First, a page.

Scroggling the holly ceremony a festive spectacle in Haworth

Bradford Telegraph and Argus: Dressed as sweeps for the Scroggling the Holly ceremony in Haworth are Theodore Connides-Smith, five, and Thomas Nutter, six Dressed as sweeps for the Scroggling the Holly ceremony in Haworth are Theodore Connides-Smith, five, and Thomas Nutter, six

Christmas got into full swing at the weekend with a series of seasonal events across the Bradford district.

None was more entertaining than the traditional Victorian Scroggling the Holly ceremony in Haworth.

Hundreds of visitors, including Japanese tourists, enjoyed colourful entertainment from the Oakworth Morrismen, who then led a procession up the village’s cobbled main street for the crowning of the holly queen, 11-year-old Carrieanne Stott.

Father Christmas also made one of his first appearances of the season, walking through the church gates as they were opened in a traditional ceremony to allow Christmas through.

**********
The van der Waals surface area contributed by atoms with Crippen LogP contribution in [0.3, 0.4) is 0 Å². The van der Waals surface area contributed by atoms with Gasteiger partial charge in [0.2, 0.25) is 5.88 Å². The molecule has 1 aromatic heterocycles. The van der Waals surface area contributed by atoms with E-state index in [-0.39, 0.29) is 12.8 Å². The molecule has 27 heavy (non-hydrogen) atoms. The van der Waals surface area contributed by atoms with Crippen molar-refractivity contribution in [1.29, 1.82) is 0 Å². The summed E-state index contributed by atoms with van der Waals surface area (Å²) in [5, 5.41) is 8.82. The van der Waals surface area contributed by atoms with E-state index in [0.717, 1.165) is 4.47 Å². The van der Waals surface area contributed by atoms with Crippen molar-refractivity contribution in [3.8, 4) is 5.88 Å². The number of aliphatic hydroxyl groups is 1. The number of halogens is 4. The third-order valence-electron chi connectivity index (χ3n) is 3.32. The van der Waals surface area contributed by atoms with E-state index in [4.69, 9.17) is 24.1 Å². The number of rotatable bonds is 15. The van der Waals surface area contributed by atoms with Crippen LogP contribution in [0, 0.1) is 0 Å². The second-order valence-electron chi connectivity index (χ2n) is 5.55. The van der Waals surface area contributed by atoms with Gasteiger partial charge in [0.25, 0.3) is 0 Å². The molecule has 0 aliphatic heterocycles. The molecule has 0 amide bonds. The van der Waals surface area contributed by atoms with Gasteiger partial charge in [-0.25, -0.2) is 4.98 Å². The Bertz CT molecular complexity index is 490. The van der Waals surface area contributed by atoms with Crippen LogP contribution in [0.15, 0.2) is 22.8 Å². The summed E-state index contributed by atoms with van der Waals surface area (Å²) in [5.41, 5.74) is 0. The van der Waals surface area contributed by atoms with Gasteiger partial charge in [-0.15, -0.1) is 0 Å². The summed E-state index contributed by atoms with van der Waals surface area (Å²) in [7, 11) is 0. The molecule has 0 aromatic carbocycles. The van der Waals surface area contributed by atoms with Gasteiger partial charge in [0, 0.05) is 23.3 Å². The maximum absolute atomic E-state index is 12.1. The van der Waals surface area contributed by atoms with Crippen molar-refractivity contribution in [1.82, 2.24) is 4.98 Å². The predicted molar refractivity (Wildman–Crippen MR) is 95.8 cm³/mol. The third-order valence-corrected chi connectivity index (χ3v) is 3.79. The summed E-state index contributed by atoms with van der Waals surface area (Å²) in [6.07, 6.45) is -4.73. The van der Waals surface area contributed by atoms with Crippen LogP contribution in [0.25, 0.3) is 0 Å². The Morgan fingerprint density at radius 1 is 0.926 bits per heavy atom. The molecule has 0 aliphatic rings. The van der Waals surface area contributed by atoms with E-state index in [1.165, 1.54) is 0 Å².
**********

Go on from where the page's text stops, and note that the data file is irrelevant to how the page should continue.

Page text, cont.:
The narrow street was thronged on either side for its entire length as couples, young and old, and families, including toddlers and babies in pushchairs, looked for the best view. Dogs on leads, and even in arms, had turned up with their owners for the grand occasion.

The village beadle, Mike Hutchinson, dressed in his best finery and in good voice, despite feeling poorly, whipped up the enthusiasm of the crowd, which joined in with whoops, cheers and applause as the procession made its way slowly up the steep hill.

Youngsters carrying brooms and dressed as chimney sweeps joined the procession, along with an entourage of ladies in fetching plum-coloured Victorian dresses.

Bringing up the rear was the holly queen, attended by her green-clad holly princesses, all being ferried in style on a four-wheel marathon cart drawn by a blinkered and excellently behaved coloured pony called Goochie.

At the summit, the entourage gathered in a horseshoe in front of the church gates for the loudly-acclaimed crowning ceremony. The queen was welcomed with a traditional Victorian speech, read from an old yellow scroll, before Father Christmas made his grand entrance.

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